They have inherited equipment but have also invested in two gleaming stills from Chinese manufacturer Daeyoo and casks ranging from ex-bourbon to Armagnac barrels and sherry butts. They also toyed with getting a wooden washback, but with Vietnam’s hot and humid climate, the associated danger of it moulding quickly meant they opted for stainless steel instead.
They’ve also, intriguingly, invested in a mash filter press – and they don’t come cheap. “Javin wanted the mash filter press,” Rosen says pointedly. Indeed, Chia pushed hard for the piece of equipment – which acts a bit like a lauter tun – for numerous reasons, many of which he discovered as part of the beer-making process. “After working at the brewery for about a year, I had time to look at the bottlenecks [in production]. Mash filter presses have already been toyed around with… and the benefits are great: they have close to 100 per cent efficiency and have a very quick turnover… We’re also talking about doing whisky with other grains such as corn, which has no proper husk. It wouldn’t be able to lauter so [we] would have to add barley – with the mash filter press, I can do 100 per cent corn whisky.”
While on my visit to Vê Đê Đi the stills hadn’t yet been fired up. Chia has a good idea of the style of whisky he wants to make. “We want to do a characterful whisky, we don’t want to do a light whisky. We want to emphasise the spirit character and with the climate we want to give it plenty of time for other reactions to happen in the barrel.” He’ll be running a double distillation, while also doing a three-stage fermentation process and a sour mash cycle.
While importation will be the only option for using barley (it can’t be grown in Vietnam), the fact that the country is home to more than 600 species of indigenous corn is a focal point for the team. “We love the idea of being of a ‘terroir’ and being able to use indigenous corns and yeasts and make a unique product,” explains Rosen. There is also the possibility of looking at other grains like rice and buckwheat, the latter of which is found across the country.
Making whisky in Vietnam will of course come with challenges, but Chia is working on solutions. “Climate is definitely one of the things that will affect fermentation and maturation,” he explains. “The reasoning behind the three-stage fermentation is to use a base of English ale yeast, then distiller’s yeast will clean it up and remove unfermentable sugar and wild yeast will be harvested from around the distillery. When my lab is set up, we’ll be swabbing plants and that is how we get the wild yeast and isolate yeast strains that can’t be replicated anywhere else.”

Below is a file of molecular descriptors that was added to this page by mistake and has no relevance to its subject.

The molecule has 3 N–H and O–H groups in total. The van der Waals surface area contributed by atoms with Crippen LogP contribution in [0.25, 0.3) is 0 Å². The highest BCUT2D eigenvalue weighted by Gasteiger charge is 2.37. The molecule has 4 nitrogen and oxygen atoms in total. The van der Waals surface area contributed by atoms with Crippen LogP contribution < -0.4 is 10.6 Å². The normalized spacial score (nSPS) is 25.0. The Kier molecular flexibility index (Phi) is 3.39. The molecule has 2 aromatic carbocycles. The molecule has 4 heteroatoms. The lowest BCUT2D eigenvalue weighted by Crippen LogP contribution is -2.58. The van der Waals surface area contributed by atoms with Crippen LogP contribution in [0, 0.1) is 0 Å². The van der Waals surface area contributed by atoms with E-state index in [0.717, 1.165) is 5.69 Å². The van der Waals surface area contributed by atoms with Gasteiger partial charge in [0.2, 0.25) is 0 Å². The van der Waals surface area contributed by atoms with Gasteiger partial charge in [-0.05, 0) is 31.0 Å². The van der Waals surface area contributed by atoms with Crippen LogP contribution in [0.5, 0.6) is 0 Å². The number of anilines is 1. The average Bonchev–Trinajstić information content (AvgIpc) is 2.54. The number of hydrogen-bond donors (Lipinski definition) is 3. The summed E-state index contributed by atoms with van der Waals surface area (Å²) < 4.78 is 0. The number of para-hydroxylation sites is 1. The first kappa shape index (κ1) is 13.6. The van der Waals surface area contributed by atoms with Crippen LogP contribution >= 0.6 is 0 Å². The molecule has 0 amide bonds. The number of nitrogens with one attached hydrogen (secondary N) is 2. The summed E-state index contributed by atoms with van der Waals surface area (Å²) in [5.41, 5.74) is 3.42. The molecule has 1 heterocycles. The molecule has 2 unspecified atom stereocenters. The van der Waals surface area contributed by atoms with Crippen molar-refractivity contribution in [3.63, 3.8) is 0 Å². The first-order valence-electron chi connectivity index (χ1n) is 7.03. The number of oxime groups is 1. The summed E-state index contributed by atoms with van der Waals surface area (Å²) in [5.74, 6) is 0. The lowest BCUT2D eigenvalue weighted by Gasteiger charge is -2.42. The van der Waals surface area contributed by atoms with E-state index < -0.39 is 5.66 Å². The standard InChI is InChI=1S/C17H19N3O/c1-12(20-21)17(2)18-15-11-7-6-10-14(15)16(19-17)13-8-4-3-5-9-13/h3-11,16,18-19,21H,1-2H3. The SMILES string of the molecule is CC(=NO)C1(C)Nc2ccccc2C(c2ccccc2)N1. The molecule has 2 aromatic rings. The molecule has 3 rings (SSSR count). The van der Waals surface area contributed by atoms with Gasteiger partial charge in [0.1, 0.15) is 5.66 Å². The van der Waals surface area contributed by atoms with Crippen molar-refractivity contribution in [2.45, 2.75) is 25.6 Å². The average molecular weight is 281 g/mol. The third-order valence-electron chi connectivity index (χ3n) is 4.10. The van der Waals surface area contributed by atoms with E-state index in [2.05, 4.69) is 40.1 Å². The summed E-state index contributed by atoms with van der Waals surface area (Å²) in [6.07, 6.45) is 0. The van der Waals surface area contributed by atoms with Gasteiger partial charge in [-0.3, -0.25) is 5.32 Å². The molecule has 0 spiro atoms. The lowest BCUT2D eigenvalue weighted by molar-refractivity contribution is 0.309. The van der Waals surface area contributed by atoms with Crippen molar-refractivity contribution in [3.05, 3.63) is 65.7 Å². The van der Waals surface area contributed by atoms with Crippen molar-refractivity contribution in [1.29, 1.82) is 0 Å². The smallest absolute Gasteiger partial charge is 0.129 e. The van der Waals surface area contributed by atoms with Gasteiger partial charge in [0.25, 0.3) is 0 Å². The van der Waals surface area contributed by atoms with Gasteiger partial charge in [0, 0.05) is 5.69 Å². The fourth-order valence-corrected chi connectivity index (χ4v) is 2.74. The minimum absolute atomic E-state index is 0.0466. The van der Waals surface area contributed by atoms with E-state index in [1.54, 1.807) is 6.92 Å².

Alongside making liquid, the team will also be getting the distillery ready for tours and on-trade events. Brenker will no doubt be using his vast bartender network to bring some local excitement to Highway 4 and to put it on the map for tourists. “We want people to recognise us as a great product of Vietnam… For every visit to Hanoi, we want [people] to visit our distillery.”
He’s keen to launch the whisky (and a gin) in a more relaxed and accessible style than the category traditionally offers. “It could be an off-the-wall kind of fun and energy, rather than slow and sedate – so much of whisky is just sitting and drinking whisky and I don’t think that’s where we are.”
Nguyen wants to reflect this in the Vê Đê Đi branding (a name for the whisky is yet to be confirmed) while also giving local people a different view of local produce. “We believe our brand has very special characteristics that reflect the urban side of Vietnam, which no other brands have done so far… It isn’t an easy process but this market is a growing market and a lot of people are becoming whisky drinkers… [We need to think] how to rise above our own prejudice around local products.”
The team were looking at laying barrels by October 2022, and at the earliest, we can expect to see the first bottles of whisky in three years’ time. If the whisky has as much character as the people behind it, we’re in for a treat.